Topshop appoints new chief executive in bid to halt falling profits
Sir Philip Green has appointed a new chief executive at Topshop as part of efforts to arrest falling sales and profits at his retail empire.
The tycoon has drafted in Paul Price, currently chief merchandising officer at Burberry, following a difficult period for his Arcadia group, which also houses the likes of Miss Selfridge, Dorothy Perkins and Burton.
Operating profit at Taveta Investments, which owns Arcadia, slumped 16.5% to £211.2 million last year as the group flagged "major change" in the retail sector, adding that clothing has become a "less important part of the household budget".
Taking into account exceptional costs, pre-tax profit plummeted from £172.2 million to £36.8 million and s ales at dropped 2.5% to just over £2 billion in the period, according to accounts filed at Companies House.
As well as taking charge of the UK operations of Topshop and Topman, Mr Price, who has had stints at Lucky Brand Jeans, Williams Sonoma and Banana Republic, will spearhead the chain's global expansion.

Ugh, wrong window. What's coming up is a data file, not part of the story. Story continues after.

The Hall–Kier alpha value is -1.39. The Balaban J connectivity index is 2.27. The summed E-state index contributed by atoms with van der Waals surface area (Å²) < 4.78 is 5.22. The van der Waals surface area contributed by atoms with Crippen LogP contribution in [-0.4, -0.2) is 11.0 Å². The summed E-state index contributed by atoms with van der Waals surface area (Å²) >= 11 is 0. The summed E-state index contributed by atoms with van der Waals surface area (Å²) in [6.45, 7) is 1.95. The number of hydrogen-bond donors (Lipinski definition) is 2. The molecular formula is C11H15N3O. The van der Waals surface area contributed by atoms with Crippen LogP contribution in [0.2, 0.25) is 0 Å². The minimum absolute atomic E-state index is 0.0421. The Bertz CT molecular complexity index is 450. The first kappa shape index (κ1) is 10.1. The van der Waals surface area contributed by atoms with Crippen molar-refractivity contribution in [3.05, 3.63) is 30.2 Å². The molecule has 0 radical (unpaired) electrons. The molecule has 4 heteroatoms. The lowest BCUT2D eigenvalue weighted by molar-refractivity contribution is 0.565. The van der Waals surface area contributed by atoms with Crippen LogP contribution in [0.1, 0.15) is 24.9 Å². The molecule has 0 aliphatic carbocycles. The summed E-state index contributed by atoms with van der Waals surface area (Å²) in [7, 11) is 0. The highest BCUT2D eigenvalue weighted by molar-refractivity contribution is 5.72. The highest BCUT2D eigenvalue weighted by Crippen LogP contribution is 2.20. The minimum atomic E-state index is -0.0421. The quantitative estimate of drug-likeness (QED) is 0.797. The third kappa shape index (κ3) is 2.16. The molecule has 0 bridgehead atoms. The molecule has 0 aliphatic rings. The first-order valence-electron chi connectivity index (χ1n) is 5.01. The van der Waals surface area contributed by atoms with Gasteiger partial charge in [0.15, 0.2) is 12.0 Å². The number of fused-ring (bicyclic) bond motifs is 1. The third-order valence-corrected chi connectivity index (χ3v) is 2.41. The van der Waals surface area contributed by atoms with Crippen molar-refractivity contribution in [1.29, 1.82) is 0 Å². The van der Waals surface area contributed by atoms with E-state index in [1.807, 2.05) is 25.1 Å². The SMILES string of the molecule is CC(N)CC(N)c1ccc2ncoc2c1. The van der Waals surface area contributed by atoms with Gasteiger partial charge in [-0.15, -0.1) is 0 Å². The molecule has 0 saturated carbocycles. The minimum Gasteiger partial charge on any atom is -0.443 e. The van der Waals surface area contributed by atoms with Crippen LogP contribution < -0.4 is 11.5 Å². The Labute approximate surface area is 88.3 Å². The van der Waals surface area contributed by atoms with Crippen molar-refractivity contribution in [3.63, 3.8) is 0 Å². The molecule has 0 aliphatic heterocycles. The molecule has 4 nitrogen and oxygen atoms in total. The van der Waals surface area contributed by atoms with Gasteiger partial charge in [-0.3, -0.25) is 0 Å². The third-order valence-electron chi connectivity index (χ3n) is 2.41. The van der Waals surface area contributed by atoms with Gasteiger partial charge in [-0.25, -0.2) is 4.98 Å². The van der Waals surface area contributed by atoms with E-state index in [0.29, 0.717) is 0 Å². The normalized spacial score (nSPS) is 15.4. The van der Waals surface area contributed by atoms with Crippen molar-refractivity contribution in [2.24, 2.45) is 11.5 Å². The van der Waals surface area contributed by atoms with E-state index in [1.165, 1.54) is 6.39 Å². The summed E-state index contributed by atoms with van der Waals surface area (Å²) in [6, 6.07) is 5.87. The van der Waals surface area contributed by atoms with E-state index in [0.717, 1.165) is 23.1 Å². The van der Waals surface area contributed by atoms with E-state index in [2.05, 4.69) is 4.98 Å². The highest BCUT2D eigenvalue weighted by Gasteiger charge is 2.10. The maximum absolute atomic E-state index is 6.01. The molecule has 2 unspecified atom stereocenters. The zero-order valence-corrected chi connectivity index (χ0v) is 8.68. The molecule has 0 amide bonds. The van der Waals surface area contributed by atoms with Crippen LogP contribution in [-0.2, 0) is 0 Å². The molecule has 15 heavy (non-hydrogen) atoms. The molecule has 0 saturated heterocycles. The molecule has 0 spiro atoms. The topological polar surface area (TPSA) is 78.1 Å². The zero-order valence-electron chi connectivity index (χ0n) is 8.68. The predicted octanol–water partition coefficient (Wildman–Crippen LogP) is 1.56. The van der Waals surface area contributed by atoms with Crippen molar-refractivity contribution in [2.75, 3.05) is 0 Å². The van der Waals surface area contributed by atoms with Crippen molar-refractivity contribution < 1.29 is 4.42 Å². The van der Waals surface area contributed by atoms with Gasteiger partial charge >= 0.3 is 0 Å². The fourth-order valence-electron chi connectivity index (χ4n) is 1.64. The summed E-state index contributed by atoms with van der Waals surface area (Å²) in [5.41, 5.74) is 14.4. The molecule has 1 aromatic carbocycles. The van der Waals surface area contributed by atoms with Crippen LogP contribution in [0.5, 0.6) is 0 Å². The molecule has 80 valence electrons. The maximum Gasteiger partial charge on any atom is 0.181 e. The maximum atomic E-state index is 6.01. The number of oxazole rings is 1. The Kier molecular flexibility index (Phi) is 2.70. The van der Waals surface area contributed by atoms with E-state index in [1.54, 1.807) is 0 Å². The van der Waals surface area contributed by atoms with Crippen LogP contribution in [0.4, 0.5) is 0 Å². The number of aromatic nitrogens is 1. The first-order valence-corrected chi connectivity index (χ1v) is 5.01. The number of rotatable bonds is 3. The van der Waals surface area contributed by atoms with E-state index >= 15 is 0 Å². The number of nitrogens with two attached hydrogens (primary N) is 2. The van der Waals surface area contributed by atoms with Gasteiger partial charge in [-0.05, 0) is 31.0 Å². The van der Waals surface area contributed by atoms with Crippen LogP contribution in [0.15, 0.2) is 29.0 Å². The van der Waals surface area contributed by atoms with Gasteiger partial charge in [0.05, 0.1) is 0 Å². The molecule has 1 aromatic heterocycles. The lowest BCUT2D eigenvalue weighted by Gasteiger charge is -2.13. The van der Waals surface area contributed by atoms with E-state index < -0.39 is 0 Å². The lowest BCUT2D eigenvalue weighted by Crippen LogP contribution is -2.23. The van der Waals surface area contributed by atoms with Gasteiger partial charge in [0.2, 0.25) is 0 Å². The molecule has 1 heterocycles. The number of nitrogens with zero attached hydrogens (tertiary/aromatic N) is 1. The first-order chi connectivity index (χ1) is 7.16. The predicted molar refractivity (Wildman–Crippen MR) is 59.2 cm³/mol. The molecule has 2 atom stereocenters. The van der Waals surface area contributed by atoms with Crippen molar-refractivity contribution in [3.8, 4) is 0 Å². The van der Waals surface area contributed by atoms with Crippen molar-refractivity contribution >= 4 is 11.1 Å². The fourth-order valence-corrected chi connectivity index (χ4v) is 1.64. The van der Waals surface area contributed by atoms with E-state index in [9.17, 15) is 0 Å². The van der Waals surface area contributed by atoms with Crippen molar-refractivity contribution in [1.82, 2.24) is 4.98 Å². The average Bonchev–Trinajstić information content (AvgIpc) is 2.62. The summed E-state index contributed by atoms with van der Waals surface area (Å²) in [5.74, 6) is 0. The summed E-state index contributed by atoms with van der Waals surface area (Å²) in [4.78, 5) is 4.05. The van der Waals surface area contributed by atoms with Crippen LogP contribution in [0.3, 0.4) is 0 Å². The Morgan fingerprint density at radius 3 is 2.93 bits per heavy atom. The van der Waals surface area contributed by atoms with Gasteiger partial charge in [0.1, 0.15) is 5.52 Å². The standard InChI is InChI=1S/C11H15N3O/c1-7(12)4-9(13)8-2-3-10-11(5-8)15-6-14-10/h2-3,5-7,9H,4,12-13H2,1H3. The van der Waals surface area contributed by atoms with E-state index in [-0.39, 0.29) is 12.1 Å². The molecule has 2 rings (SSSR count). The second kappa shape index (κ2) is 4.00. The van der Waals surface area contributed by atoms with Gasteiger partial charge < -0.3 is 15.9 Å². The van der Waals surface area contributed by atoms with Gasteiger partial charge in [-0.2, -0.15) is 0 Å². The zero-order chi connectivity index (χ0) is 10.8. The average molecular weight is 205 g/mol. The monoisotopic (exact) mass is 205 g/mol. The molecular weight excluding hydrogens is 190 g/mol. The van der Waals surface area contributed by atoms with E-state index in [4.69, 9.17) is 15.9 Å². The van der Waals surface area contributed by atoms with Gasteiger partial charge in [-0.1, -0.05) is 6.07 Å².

Sir Philip said: "I believe Paul will be a great catalyst in leading the next phase of Topshop and Topman's global expansion."
In December, the billionaire pushed the button on expanding Topshop in China, signing a deal to roll out stores across the country.
US private equity firm Leonard Green holds a 25% stake in Topshop, which is snapped up in 2012.
Mr Price's appointment comes days after Sir Philip named Baroness Karren Brady as the chairman of Taveta, who takes over the role from Lord Grabiner.
Lord Grabiner, a prominent QC, spent 15 years leading the Taveta board, which came under fire from MPs for providing "weak" corporate governance that contributed "substantially" to the demise of BHS.
The department store chain plunged into administration last year, impacting 11,000 jobs and around 19,000 pension-holders, leaving a £571 million pension deficit.
After a drawn-out saga that included a parliamentary inquiry and public outcry over Sir Philip's conduct, the tycoon agreed to pay £363 million to settle the BHS pension scheme in February.
The Topshop owner was grilled by MPs over the sale of the chain, which he owned for 15 years before offloading it for £1 to formerly bankrupt Dominic Chappell in 2015.